I didn’t mean to eavesdrop, but when in line at the grocery store, privacy probably shouldn’t be expected. After all, it isn’t like cell phones come with a cone of silence around them.
“I can’t hardly wait till we herd them out the door on Thursday. No, Mom, I LOVE my job. But the kids get really squirrelly once the weather gets warm. And there is so much end-of-the-year stuff to clear up. I feel like I’m just giving them all busy work to bide the time!”
She paused to unload her cart, and the youngster sitting in the cart’s seat started that unmistakable whine that all parents know so well. Yeah, the one that grates on your nerves, makes you feel imposed upon, useless, and guilty all at once. Shoving the phone in the child’s hand, she says, “Tell Grandma what you did today,” and starts to pile the produce on the conveyer belt.
Instead, the kid pushes the END button and finds a game to play on the phone.
“Jen!” her mom exclaims with loud dismay. “Did you hang up on your grandma?” Suddenly the phone is back in Mom’s hand, and soon Grandma is back on the line. “See? Even MY kid is squirrelly!” The cashier stifles a chuckle as the child mimics the mother, invisible phone in hand.
I am amused, and feeling quite sympathetic. I can remember the delightful experience that grocery shopping after work with kids in tow can be. I tend to give others the room and time they need so all the eggs, bread, children, parents, and cashiers survive the moment.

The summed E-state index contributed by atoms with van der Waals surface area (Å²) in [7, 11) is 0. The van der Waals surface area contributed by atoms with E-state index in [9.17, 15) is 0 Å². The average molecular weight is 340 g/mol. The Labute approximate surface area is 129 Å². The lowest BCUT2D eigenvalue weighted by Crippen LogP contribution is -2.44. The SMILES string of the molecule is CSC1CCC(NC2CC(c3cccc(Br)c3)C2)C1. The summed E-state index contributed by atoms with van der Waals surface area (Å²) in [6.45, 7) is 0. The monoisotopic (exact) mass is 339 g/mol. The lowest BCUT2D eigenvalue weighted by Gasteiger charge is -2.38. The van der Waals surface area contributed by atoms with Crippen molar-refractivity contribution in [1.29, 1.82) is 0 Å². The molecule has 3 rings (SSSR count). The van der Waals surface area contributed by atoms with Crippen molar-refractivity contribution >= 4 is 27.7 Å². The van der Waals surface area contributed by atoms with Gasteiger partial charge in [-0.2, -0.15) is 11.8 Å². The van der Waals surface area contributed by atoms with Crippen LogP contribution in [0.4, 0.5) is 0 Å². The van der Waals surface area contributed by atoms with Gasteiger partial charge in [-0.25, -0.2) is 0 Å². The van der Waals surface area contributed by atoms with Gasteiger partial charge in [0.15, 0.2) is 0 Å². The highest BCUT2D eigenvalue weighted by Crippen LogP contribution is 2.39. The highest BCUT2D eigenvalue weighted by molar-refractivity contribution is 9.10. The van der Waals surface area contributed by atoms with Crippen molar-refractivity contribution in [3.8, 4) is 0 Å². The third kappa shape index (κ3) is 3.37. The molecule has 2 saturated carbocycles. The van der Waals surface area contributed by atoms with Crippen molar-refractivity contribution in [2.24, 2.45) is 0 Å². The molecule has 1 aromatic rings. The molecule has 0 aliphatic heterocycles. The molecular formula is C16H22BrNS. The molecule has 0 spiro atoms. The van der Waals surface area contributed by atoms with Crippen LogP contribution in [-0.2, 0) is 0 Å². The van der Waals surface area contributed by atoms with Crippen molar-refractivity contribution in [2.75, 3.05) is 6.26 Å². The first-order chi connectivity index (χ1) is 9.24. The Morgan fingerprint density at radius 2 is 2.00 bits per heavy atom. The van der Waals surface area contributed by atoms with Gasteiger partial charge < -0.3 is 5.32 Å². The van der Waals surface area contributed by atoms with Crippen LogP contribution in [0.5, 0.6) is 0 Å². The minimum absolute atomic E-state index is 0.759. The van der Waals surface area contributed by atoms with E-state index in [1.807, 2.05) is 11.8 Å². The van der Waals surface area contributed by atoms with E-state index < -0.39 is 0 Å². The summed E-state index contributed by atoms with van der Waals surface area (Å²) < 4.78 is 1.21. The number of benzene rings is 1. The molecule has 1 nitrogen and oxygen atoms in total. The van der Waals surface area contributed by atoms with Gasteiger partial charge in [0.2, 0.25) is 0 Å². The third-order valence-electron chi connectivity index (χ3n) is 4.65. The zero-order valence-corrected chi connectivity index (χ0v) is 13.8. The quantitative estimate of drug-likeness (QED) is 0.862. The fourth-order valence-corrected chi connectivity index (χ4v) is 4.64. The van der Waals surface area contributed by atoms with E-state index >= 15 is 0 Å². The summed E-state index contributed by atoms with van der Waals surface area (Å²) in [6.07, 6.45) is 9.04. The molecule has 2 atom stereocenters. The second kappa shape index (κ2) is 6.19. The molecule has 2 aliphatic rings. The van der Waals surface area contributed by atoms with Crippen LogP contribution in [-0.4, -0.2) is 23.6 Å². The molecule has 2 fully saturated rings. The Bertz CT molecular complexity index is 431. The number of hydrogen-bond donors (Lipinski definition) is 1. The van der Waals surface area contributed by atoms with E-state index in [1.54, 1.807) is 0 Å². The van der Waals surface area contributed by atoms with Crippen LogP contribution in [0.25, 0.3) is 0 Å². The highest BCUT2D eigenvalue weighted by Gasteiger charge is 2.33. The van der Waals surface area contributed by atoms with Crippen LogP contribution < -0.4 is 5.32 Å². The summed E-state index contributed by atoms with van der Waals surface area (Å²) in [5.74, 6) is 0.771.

I scan other lanes for shortcuts. Nope. It is 5:30 p.m. and pretty much every line has a similar distraction.
“Oh, Mom,” the woman continues, “we were never like this when we were in school! You just do not get it . . .” I pick up a magazine, trying not to listen, somehow knowing that Grandma really does get it.
While fishing out her credit card, she drops her purse and the usual items spill around our feet like marbles on a bowling alley floor. Actually, as I reach to help pick things up, I see at least two dozen colorful marbles rolling under the candy-filled shelves—a pair of shooters, a cat’s eye, a steelie, a lip balm, hair brush, book, wallet, and bag of crackers among them. Marbles. How appropriate. How fun!
Through it all, seemingly oblivious to the long line, she continues the conversation with her mother. “No, he punched her in the nose during recess, and I had to talk to his parents and her parents and the principal for hours.” She stuffs marbles and other items back in her purse, and shoves the bread down in the grocery bag to make room for canned goods. More snippets of her conversation drift past. “And they let all the grasshoppers out in the classroom! We will be finding them for ages . . .” “The lunchroom staff was furious when they found the kids using peas as . . .” “So much gum under the table in the art room . . .” On and on it flowed, like marbles on a bowling alley floor. Oh dear. I am repeating myself.
End of the school year. Kids just GET it: There really are moments in life that should be enjoyed with abandon.
For some, one of those moments is the end of the school year. As grown-ups, we think we are immune to this rush of anticipation, the promise of change and freedom. Sometimes we get impatient with the recklessness kids exhibit. Perhaps we are just as eager, but the voices inside tell us to stifle it. We have our responsibilities, our own stressors. And, with any luck, our own way to let loose and take delight in the moment: a way to shed the tension and move on so we enjoy what comes next—perhaps by venting to one’s mom.
The gentleman behind me chuckles as we move up in line. “I thought someone was going to punch her in the nose,” he says with a twinkle in his eye. The cashier, still wearing her charming smile, says quietly, “At least she didn’t lose all of her marbles.”
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A vacation. A good babysitter. A healthy sense of humor.
Master the game of marbles.